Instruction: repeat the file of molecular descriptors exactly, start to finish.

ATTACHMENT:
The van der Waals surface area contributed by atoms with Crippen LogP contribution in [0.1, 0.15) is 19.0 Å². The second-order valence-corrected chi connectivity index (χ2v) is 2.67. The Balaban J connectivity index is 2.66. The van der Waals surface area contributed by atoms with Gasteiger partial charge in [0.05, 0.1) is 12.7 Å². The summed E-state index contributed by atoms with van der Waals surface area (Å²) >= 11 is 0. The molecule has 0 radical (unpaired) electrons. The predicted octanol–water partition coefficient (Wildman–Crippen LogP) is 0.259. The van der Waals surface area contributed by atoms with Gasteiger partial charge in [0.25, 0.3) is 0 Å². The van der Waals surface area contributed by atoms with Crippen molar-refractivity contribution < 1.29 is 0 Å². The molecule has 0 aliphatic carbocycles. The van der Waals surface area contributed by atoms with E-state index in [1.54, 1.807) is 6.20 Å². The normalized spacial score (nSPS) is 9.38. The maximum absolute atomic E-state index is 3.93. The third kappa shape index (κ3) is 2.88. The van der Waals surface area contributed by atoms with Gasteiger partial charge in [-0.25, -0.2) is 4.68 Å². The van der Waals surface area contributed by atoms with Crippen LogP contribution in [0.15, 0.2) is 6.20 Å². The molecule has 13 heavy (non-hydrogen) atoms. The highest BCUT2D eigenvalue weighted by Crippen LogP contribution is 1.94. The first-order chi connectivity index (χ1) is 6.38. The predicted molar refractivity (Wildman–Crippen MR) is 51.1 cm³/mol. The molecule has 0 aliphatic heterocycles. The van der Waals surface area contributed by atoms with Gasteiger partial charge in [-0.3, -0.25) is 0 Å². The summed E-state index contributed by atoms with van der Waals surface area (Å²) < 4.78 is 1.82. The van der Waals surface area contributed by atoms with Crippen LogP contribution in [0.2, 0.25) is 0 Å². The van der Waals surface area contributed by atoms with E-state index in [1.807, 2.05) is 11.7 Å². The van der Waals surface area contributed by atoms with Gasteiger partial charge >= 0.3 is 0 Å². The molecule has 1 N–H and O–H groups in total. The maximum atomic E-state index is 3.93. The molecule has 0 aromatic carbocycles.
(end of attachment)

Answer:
The van der Waals surface area contributed by atoms with Crippen LogP contribution in [0.1, 0.15) is 19.0 Å². The second-order valence-corrected chi connectivity index (χ2v) is 2.67. The Balaban J connectivity index is 2.66. The van der Waals surface area contributed by atoms with Gasteiger partial charge in [0.05, 0.1) is 12.7 Å². The summed E-state index contributed by atoms with van der Waals surface area (Å²) >= 11 is 0. The molecule has 0 radical (unpaired) electrons. The predicted octanol–water partition coefficient (Wildman–Crippen LogP) is 0.259. The van der Waals surface area contributed by atoms with Gasteiger partial charge in [0.25, 0.3) is 0 Å². The van der Waals surface area contributed by atoms with Crippen molar-refractivity contribution < 1.29 is 0 Å². The molecule has 0 aliphatic carbocycles. The van der Waals surface area contributed by atoms with E-state index in [1.54, 1.807) is 6.20 Å². The normalized spacial score (nSPS) is 9.38. The maximum absolute atomic E-state index is 3.93. The third kappa shape index (κ3) is 2.88. The van der Waals surface area contributed by atoms with Gasteiger partial charge in [-0.25, -0.2) is 4.68 Å². The van der Waals surface area contributed by atoms with Crippen LogP contribution in [0.15, 0.2) is 6.20 Å². The molecule has 13 heavy (non-hydrogen) atoms. The highest BCUT2D eigenvalue weighted by Crippen LogP contribution is 1.94. The first-order chi connectivity index (χ1) is 6.38. The predicted molar refractivity (Wildman–Crippen MR) is 51.1 cm³/mol. The molecule has 0 aliphatic heterocycles. The van der Waals surface area contributed by atoms with Gasteiger partial charge in [-0.3, -0.25) is 0 Å². The summed E-state index contributed by atoms with van der Waals surface area (Å²) < 4.78 is 1.82. The van der Waals surface area contributed by atoms with Crippen LogP contribution in [0.2, 0.25) is 0 Å². The van der Waals surface area contributed by atoms with E-state index in [1.807, 2.05) is 11.7 Å². The van der Waals surface area contributed by atoms with Gasteiger partial charge >= 0.3 is 0 Å². The molecule has 1 N–H and O–H groups in total. The maximum atomic E-state index is 3.93. The molecule has 0 aromatic carbocycles.